4. To close the shape off, select the two end points next to each other of the separate paths (for example, if you are sketching a top, select the two end points of each path at the neckline). Press command + alt + shift + j to average and join the two points with one easy shortcut.

  5. Repeat step 4 for the other endpoints that need to be joined.


Fashion Flat Drawing Tips


Drawing fashion flats might seem a little intimidating after hearing the importance of being meticulous and detailed in order to clearly communicate your design.


But here’s a secret, we ALL start somewhere. And Illustrator makes sketching flats a breeze. The more you do it, the easier it will become.


Here are some tips to help as you get started:


  1. Use 1pt solid black stroke for the outline and fill the shapes with white fill

  2. Use .5pt dashed line with rounded caps to indicate stitching lines.

  3. Create brushes and symbols of the stitch lines and components used often in your flats (such as buttons) to speed up your sketching time.

  4. If you don’t like sketching over a croquis, use a photo of a similar garment to trace over and get the initial shape before modifying to reflect your design.

  5. Offset paths for easy parallel lines (Object > Path > Offset Path…).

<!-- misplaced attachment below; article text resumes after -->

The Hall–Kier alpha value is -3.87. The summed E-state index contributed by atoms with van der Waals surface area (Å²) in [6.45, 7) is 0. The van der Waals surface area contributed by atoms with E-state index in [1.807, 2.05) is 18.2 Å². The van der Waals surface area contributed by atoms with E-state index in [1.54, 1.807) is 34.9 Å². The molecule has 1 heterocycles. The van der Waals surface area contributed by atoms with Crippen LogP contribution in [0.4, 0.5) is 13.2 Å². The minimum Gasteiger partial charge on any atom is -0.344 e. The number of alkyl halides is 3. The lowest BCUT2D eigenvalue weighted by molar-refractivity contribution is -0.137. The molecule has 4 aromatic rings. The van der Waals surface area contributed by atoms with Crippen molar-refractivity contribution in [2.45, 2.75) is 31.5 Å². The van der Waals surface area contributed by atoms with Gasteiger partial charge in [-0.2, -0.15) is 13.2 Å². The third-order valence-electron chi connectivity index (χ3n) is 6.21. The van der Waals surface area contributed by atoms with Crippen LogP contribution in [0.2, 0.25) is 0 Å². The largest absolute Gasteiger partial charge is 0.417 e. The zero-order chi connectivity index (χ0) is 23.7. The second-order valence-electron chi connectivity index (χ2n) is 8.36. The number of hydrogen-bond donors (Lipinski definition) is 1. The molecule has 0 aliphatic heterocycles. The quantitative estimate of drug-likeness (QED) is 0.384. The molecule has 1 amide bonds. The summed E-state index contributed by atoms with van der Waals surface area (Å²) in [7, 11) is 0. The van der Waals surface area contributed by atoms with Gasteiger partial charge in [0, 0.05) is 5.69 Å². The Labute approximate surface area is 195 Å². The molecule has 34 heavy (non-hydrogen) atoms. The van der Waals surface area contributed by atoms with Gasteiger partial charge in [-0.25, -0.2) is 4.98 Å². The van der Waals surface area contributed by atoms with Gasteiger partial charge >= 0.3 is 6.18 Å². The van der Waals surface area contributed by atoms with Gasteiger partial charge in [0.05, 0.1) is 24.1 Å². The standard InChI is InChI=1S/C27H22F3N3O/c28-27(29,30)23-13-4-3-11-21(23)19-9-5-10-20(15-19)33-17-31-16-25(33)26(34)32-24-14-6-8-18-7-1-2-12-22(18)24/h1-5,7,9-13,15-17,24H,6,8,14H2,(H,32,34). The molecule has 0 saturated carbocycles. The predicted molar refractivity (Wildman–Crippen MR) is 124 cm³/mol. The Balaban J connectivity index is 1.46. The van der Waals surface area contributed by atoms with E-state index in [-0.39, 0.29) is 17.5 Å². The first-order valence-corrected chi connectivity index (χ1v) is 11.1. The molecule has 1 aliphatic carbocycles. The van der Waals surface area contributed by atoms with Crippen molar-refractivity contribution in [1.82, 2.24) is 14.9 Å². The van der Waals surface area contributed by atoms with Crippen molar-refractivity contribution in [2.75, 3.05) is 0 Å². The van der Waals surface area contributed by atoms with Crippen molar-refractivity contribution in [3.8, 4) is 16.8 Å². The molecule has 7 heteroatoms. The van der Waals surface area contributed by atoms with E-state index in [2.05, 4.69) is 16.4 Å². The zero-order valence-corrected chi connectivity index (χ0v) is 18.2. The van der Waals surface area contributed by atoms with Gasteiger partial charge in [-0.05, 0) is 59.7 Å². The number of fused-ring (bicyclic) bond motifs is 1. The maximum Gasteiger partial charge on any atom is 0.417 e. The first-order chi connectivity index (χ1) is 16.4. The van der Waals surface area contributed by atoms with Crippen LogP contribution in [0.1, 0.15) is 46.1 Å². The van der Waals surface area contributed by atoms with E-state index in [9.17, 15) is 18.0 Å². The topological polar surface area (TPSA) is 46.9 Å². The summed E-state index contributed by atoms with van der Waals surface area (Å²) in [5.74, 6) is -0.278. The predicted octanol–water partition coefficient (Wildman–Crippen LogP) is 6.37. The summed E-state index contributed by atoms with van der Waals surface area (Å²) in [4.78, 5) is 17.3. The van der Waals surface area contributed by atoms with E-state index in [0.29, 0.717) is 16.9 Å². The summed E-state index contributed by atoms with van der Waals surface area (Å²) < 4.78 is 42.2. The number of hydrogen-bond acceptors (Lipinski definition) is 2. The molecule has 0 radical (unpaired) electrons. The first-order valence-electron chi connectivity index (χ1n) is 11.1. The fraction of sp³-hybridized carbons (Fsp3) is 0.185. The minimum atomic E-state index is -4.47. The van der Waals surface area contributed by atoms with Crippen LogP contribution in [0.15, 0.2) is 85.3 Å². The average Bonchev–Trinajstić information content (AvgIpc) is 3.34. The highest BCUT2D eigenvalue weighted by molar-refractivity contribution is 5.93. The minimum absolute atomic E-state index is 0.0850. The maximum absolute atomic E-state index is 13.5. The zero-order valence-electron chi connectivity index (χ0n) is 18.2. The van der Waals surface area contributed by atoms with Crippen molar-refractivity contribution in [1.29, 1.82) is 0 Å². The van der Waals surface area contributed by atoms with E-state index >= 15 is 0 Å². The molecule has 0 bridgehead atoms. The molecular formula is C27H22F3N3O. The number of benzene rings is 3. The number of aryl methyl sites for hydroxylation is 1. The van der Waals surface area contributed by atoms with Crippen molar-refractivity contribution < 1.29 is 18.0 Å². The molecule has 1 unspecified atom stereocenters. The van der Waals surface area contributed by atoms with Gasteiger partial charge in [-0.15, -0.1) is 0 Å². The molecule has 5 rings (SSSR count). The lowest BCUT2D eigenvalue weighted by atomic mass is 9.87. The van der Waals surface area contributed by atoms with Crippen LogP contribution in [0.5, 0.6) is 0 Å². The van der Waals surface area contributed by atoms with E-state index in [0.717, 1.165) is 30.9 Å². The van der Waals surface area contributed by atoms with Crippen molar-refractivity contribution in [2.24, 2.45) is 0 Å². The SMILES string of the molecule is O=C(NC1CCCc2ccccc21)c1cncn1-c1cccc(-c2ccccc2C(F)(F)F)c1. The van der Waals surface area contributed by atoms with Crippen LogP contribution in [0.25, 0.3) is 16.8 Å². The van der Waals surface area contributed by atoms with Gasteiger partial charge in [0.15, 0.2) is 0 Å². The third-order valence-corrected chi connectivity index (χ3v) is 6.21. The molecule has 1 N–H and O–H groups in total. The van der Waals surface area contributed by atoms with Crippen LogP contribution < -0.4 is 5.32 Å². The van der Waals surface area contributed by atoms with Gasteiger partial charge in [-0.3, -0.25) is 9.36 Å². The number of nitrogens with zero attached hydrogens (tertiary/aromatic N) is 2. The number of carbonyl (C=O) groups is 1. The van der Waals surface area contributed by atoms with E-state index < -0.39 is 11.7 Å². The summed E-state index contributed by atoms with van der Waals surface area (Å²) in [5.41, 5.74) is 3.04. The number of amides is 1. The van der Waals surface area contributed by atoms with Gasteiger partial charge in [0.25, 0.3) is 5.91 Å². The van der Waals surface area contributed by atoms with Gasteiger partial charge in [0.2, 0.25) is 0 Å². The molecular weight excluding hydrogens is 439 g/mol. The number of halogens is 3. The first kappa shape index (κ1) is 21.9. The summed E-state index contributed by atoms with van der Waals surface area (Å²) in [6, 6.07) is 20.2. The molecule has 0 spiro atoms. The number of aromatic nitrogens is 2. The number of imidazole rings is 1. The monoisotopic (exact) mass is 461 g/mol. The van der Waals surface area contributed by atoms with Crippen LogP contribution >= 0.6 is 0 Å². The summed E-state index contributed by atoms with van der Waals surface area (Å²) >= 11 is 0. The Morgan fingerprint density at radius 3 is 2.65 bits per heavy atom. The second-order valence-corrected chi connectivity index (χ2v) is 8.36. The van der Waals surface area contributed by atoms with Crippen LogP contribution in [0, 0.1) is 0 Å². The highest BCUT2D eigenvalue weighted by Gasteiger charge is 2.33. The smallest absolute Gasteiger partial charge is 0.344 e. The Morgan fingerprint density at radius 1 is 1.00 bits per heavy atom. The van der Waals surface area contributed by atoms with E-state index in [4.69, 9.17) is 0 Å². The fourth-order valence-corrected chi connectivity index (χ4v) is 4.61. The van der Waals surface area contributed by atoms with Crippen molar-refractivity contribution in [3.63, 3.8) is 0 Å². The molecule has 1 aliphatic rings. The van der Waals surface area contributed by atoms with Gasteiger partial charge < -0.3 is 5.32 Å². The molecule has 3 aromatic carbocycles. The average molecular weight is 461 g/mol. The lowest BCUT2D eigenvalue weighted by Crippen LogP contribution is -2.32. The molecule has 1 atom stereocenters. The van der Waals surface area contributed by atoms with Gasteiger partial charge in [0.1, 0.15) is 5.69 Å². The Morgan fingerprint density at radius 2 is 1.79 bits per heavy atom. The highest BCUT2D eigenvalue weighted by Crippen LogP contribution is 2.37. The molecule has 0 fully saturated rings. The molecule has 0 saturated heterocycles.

6. Do not use shading in flat sketches as it can be easily misinterpreted. Keep your flats simple and easy to understand.

  7. Show multiple views. If you have a detail on the side of your garment, show a side view. If the garment is lined, show an internal view. The more details you can communicate in your sketches, the easier it will be to explain your design.

  8. Group all paths and objects of one sketch together (Command + G) to prevent anything moving out of place.



Technical Sketches For Tech Packs


Now that you know how to create manufacturer-ready technical sketches, the next step is to build out your tech pack. TPW Tech Pack Software gives you the tools to make quick, efficient and professional tech packs right in Adobe Illustrator!


 

Tech Pack Wizard Plug-in For Adobe Illustrator Coming Soon. Sign Up To Get Exclusive First Access (And A Discount!).